3 thoughts on “Reducing surprises with your project and game development

  1. Arnold Hendrick says:

    In game development, the biggest source of “unknown unknowns” is the culture of the industry itself. Game developers are dreamers. They dream of better games. Artists may dream of better animation, more visually striking worlds, or cooler looking objects. Engineers dream of solving new problems in new ways, or using new tools. And let’s not even talk about designers, whose grandiose ideas can be difficult to pin down and estimate, much less implement.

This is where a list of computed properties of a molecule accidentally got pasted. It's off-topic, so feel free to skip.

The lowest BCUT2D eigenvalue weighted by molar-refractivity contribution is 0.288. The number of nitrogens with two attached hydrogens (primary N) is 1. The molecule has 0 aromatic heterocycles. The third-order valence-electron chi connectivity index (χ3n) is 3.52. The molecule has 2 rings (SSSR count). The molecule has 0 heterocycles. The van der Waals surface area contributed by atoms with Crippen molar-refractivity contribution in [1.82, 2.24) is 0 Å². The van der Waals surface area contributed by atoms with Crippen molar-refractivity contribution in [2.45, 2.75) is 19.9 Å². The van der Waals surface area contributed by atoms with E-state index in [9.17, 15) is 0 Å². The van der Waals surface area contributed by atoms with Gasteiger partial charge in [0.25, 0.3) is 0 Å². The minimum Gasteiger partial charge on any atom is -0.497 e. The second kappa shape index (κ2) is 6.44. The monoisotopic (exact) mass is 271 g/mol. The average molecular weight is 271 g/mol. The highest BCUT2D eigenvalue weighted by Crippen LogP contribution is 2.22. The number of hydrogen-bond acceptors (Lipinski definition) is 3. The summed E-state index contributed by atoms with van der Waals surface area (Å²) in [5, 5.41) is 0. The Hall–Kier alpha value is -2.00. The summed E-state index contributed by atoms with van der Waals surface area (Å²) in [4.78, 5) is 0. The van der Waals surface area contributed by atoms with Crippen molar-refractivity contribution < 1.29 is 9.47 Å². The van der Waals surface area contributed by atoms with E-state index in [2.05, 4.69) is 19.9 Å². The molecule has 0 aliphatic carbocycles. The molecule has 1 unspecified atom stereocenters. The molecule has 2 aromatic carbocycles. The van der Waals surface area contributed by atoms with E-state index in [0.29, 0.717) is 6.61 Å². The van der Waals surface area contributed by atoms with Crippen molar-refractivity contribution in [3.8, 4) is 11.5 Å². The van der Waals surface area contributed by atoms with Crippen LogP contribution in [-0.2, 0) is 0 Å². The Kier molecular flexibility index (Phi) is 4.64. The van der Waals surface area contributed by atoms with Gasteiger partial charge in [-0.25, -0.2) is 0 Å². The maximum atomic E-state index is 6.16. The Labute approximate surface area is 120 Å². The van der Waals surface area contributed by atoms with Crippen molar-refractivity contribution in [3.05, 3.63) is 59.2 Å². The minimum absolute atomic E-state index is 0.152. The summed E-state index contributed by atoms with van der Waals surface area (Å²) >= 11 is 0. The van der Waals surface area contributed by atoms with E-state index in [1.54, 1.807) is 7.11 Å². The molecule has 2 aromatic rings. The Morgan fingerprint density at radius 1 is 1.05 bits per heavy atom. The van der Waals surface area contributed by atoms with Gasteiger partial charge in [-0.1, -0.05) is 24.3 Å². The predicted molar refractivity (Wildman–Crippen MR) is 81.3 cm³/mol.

It takes charisma and discipline to harness all this dreaming to achieve a specific objective – a new game. All cases of project overrun or failure I’ve seen (including some of my own early mistakes) had too much dreaming and not enough hard-nosed, practical project management. Management consciously or subconsciously was too invested in the dream, and became blind to issues of time, money and/or resources.

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  2. Nice article. It seems to me that pretty much everything in this article applies to all software development, not just games. Is there any specific part that you feel applies more to game development in specific?

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    • I tried to make it general but most of my experience is with games and I think it all applies. I would say it is very important to have a clear understanding of scope and avoid unnecessary complexity.

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